Right from the start, it is important to note the swift responses with which citizens and institutions, public and private, in Trinidad and Tobago, have sought to rally to the aid of our Caribbean brothers and sisters caught in the maelstrom of super Hurricane Irma.
This most severe weather phenomenon in more than a decade has left a trail of destruction, damage and loss of lives across the chain of islands literally from Antigua and Barbuda in the south, to the Florida Keys, in the north. And that was up to yesterday.
Packing winds of more than 85 miles an hour, the Category 5 hurricane left its mark in Barbuda, the smaller sister in the twin-island state of Antigua and Barbuda earlier in the week, that country's prime minister, Gaston Browne, said there was “absolute devastation” in Barbuda, which is now rendered 90 per cent uninhabitable. In French-Dutch St Martin, officials estimate that up to 70 per cent of homes have been damaged or destroyed. In Havana, Cuba, over the weekend, storm surges from Irma's wrath created waves as high as 36 feet, and this led to flooding on the streets with residents having to wade through water waist deep in some parts. Several businesses along the seaside areas were damaged. And in the eastern town of Varadero, officials there described the hurricane's effects as “a complete disaster” which will take a long time to recover.
In the British Virgin Islands, Trinidad and Tobago citizens living and working have begun an appeal for help from the Government in Port of Spain to get them out of there. Similarly, nationals in parts of southern Florida were fearing the worst, yesterday.
The Government of Trinidad and Tobago swiftly announced plans to assist, wherever such assistance is needed, particularly in those islands and territories which form part of the Caribbean Community (Caricom).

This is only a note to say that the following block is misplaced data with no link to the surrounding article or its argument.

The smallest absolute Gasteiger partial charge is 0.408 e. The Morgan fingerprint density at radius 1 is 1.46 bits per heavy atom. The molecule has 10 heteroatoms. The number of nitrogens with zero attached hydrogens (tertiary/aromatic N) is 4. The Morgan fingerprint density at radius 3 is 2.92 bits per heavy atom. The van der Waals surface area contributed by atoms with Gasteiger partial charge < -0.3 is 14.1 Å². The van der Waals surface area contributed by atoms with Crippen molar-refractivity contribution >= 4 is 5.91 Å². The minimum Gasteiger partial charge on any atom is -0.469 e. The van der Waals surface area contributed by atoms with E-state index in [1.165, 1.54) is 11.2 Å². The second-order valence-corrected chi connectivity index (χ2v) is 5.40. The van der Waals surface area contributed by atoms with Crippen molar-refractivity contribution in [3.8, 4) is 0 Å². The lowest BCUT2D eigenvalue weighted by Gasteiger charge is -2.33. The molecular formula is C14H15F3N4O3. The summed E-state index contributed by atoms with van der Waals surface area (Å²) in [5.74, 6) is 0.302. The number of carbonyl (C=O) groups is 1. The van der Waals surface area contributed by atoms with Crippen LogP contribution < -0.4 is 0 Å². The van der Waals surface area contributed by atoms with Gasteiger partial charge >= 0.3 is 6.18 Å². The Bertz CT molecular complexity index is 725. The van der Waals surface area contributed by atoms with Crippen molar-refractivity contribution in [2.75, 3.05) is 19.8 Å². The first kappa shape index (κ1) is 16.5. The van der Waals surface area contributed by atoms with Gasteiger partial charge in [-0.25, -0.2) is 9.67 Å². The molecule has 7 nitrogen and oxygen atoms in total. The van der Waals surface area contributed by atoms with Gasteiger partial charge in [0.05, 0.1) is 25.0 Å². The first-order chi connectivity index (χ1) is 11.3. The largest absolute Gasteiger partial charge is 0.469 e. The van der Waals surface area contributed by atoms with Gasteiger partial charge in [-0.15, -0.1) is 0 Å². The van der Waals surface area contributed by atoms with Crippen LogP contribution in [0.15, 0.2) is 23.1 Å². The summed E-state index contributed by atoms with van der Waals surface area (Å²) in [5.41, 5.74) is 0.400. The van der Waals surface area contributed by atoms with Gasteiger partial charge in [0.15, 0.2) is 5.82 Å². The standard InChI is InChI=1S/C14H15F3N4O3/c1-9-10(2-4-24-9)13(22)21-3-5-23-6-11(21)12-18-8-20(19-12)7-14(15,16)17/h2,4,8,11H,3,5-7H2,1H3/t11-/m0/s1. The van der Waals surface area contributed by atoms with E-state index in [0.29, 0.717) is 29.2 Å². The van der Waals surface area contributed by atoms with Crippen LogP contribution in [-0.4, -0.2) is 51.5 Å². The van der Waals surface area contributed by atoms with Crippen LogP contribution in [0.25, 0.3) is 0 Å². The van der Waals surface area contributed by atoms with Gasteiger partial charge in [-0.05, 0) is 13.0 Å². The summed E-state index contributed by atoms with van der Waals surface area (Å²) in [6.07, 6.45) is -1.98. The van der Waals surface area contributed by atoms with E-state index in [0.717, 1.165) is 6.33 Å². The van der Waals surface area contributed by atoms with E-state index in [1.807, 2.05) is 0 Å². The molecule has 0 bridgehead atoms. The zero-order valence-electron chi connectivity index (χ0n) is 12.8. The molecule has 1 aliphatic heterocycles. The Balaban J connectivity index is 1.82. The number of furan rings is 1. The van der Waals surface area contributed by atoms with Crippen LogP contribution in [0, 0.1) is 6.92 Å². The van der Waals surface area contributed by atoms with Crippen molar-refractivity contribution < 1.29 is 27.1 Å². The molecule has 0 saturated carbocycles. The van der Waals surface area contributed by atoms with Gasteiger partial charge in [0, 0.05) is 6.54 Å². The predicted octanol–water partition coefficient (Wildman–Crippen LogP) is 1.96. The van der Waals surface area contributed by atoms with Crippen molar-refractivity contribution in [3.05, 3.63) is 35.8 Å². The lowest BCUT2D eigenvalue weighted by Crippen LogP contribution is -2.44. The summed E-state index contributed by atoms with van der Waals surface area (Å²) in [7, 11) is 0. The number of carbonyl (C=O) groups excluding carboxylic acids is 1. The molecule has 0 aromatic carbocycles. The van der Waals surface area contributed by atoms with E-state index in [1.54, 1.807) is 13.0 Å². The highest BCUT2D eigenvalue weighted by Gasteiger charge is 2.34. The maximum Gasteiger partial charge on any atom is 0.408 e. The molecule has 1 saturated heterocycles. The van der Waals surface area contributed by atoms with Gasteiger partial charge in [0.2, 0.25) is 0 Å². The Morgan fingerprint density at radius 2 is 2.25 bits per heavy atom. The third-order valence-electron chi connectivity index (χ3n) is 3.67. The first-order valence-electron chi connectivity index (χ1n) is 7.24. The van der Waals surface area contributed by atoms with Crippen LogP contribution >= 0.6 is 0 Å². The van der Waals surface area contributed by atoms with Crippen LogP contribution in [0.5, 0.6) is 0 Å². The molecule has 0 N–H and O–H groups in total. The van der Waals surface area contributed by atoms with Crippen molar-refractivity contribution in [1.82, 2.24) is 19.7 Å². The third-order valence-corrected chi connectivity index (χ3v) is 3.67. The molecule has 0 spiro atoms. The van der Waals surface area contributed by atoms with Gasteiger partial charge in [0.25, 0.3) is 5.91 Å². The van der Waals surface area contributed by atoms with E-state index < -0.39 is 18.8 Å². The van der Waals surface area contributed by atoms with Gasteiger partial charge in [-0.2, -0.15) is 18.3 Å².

In a situation in which governments and public agencies are feeling the effects of depressed financial resources, the capacity for assistance is going to be severely measured. The Government in Port of Spain, as an example, historically and customarily out front in such relief and assistance efforts in the face of such natural disasters, has made the point from early, that much of that assistance will be in kind, and not in cash. The Government has made a national security helicopter available to the government in Antigua, and has announced that the Office of Disaster Preparedness and Management will act as a general co-ordinating and collection agency for emergency supplies to be sent to those people in need, across the affected islands. Also very early off the blocks, the prime minister of Grenada pledged, in general terms, his government's disposition to assist, wherever, and in whatever way this is possible. Uppermost in his mind, would have been the severe hit his own country and his people suffered, in the wake of Hurricane Ivan, 13 years ago, and the way the rest of the region rallied to their side.
It is going to be a test of will, of commitment and determination, in such times of straightened circumstances all around, for us to come to the aid of our Caribbean family once again. But the expressions of support, and the announcement of relief efforts already pledged, tell a story of a people bound together in humanitarian spirit, despite acknowledged hard times of their own.